“Mulder, voodoo only works by instilling fear among its believers. You saw the way Bauvais tried to intimidate me. The power of suggestion is considerable, I’ll admit… But this is no more magic than a pair of fuzzy dice.” — Dana Scully
Our agents find themselves drawn into the world of voodoo after going to investigate the mysterious circumstances surrounding a soldier’s car crash.
Radhika: I’m going to preface this by admitting that I won’t have many insightful things to say about this episode (but maybe Max will). From what I’ve gathered by investigating on the Internet, it was generally well received back in the day, but aside from a few key scenes sticking out in my head, I don’t think I’ve ever been able to watch “Fresh Bones” without my attention wandering off halfway through.
Quick recap: Mulder and Scully investigate the car crash and presumed death of a soldier who was working at a Haitian refugee camp. The presence of mysterious symbols and strange behavior indicate that there might be more to the death than a simple suicide. And of course, the soldier reappears, alive, with remnants of a chemical (inside his blood) that appears to be part of some Haitian zombification ritual.
Eventually, it appears that the camp’s commander is abusing the detainees, partially as retaliation against an imprisoned refugee, Pierre Bauvais. And somewhere amid random hallucinations, the appearance of a mysterious little boy who apparently was dead all along, and an appearance from Mulder’s informant X who says this is all military related, the case draws to a close.
Like I said, I found my mind wandering a bit during the episode, and I think that while there are a number of successful elements, including voodoo-related hallucinations and an interesting framing concept, the pacing of the episode just feels off. The first half or so is rather slow moving after an initially thrill inducing teaser, and it isn’t until the final ten minutes or so that things seem to pick up again (with the final scene being that of the aforementioned camp commander being buried alive). Props to the show runners for trying something different with the voodoo angle, but I really have no deeper thoughts here.
Max: “Fresh Bones” is a decent episode that has the potential of being a good episode. Typically, when The X-Files delves into social commentary mode, the end result is more laughable that not (“El Mundo Gira,” we shall get to you soon enough!). But in terms of this episode, it actually makes it a better one to be perfectly honest. An episode purely focusing on voodoo and the like could get dangerously close to self-parody (see the knowing “wink-wink” of American Horror Story: Coven to see what I mean), but coupled with the political refugee angle it grounds the proceedings.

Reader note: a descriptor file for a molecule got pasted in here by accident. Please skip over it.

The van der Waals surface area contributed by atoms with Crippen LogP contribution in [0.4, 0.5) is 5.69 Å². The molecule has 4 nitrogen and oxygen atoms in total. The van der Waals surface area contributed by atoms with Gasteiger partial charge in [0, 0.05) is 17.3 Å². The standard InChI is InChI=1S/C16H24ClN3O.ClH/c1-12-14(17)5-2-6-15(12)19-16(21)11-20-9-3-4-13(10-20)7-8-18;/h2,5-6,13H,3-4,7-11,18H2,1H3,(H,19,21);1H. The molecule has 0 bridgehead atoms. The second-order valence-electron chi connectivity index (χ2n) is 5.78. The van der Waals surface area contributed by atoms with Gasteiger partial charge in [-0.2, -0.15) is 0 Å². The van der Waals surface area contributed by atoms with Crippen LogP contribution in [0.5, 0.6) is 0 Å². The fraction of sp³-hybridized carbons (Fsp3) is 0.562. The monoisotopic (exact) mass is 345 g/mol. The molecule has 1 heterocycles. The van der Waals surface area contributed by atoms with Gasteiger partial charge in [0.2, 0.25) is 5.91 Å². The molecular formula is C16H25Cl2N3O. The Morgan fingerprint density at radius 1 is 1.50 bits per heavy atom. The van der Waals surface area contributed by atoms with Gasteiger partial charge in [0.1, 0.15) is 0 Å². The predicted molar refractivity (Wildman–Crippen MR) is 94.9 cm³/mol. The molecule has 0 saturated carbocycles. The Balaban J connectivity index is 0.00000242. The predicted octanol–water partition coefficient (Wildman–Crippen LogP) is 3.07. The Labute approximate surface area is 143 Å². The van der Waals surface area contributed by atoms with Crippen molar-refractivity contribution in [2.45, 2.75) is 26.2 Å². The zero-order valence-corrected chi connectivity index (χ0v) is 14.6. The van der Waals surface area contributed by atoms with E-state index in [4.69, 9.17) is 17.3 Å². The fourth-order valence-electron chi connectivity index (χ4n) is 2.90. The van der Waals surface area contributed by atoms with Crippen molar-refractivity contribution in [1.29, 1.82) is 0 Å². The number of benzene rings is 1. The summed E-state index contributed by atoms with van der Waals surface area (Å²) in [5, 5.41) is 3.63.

Not that this episode doesn’t have its share of problems. Radhika mentioned the issues in pacing, and that is certainly part of the problem. You know the old showbiz saying about never working with kids or animals? Well, you can add putting them into this episode. The character of ten year old Chester Bonaparte is just a case of mugging to the camera. The revelation that he died in the riot that started the whole chain of events would’ve worked better, and his character would’ve worked better, if there was some kind of sense of doom or sadness to his performance. Instead, the reveal comes off as flat because the scenes prior don’t support that conclusion.
That being said, I do enjoy the fact that Colonel Wharton was behind some of the dirty dealings in the episode. It’s a bit of a kick to see an actor as stoic as Daniel Benzali perform incantations in a cemetery. Still, the whole episode is muddled with the fact that we aren’t quite sure who has done what, Wharton or Bauvais, but by the conclusion of “Fresh Bones,” we do get a nice bit of comeuppance as Wharton is seemingly buried alive by the unaware cemetery groundskeeper.
All in all, a rather humdrum episode that can be easily skipped over without a second thought. Given the next episodes we are about to cover, it could be said the staff were saving their juices for what is to come. And what is to come is quite a treat indeed.
ROGER CROSS WATCH
A recurring section in where we note the appearance of the journeyman actor and constant television presence in several unrelated guest spots on different episodes of the show.
Private Kittel – Here, he again plays a military man, but he appears to have loosed up inbetween appearances. Not a whole lot to say about this rather thankless tertiary performance, but he’ll be back in better roles, so…
YES, IT’S THOSE GUYS
Daniel Benzali – Playing the villainous Colonel Wharton, Benzali is perhaps most well known as maverick attorney Ted Hoffman in the program Murder One. He’s also has had recurring roles on NYPD Blue, The Agency, Jericho, and LA Law. On the big screen, he got his start in the James Bond film A View To A Kill and went on to roles in David Mamet’s Heist and Wim Wender’s The End Of Violence.
Callum Keith Rennie – Famous for playing the Cylon Leoben Conoy (aka Number Two) in the reimagining of Battlestar Galactica, here he was the cemetery groundskeeper who tried to keep out what he called “body snatchers.” A consummate presence on television, he could be found on 24, Harper’s Island, The Killing, Californication, Touching Evil, and Due South. In film, he’s had roles in eXistenZ, Timecop, and Memento.